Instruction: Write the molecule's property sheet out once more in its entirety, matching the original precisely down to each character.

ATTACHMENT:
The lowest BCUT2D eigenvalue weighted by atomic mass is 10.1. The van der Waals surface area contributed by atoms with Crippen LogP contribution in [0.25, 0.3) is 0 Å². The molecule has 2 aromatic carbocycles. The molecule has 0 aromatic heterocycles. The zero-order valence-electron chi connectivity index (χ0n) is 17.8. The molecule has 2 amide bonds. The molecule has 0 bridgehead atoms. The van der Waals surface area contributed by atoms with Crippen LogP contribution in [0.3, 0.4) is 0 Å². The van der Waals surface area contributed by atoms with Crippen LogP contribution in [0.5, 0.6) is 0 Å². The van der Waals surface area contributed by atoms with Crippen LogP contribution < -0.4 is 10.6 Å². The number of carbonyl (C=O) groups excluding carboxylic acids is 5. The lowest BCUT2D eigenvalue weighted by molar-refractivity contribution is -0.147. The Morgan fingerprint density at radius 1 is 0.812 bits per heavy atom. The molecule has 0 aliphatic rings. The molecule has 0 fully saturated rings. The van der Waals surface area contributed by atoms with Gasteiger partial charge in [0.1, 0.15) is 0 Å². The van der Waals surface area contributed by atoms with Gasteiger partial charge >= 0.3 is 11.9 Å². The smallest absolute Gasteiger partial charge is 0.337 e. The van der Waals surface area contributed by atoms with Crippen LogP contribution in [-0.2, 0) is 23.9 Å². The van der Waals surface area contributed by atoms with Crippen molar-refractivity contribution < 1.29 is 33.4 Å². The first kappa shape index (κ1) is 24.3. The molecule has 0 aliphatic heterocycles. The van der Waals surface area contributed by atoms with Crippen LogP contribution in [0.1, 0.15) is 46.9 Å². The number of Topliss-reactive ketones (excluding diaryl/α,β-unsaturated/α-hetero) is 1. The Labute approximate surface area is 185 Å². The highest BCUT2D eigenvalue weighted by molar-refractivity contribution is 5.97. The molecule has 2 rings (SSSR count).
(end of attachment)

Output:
The lowest BCUT2D eigenvalue weighted by atomic mass is 10.1. The van der Waals surface area contributed by atoms with Crippen LogP contribution in [0.25, 0.3) is 0 Å². The molecule has 2 aromatic carbocycles. The molecule has 0 aromatic heterocycles. The zero-order valence-electron chi connectivity index (χ0n) is 17.8. The molecule has 2 amide bonds. The molecule has 0 bridgehead atoms. The van der Waals surface area contributed by atoms with Crippen LogP contribution in [0.3, 0.4) is 0 Å². The van der Waals surface area contributed by atoms with Crippen LogP contribution in [0.5, 0.6) is 0 Å². The van der Waals surface area contributed by atoms with Crippen LogP contribution < -0.4 is 10.6 Å². The number of carbonyl (C=O) groups excluding carboxylic acids is 5. The lowest BCUT2D eigenvalue weighted by molar-refractivity contribution is -0.147. The Morgan fingerprint density at radius 1 is 0.812 bits per heavy atom. The molecule has 0 aliphatic rings. The molecule has 0 fully saturated rings. The van der Waals surface area contributed by atoms with Gasteiger partial charge in [0.1, 0.15) is 0 Å². The van der Waals surface area contributed by atoms with Gasteiger partial charge >= 0.3 is 11.9 Å². The smallest absolute Gasteiger partial charge is 0.337 e. The van der Waals surface area contributed by atoms with Crippen LogP contribution in [-0.2, 0) is 23.9 Å². The van der Waals surface area contributed by atoms with Crippen molar-refractivity contribution < 1.29 is 33.4 Å². The first kappa shape index (κ1) is 24.3. The molecule has 0 aliphatic heterocycles. The van der Waals surface area contributed by atoms with Crippen LogP contribution in [0.1, 0.15) is 46.9 Å². The number of Topliss-reactive ketones (excluding diaryl/α,β-unsaturated/α-hetero) is 1. The Labute approximate surface area is 185 Å². The highest BCUT2D eigenvalue weighted by molar-refractivity contribution is 5.97. The molecule has 2 rings (SSSR count).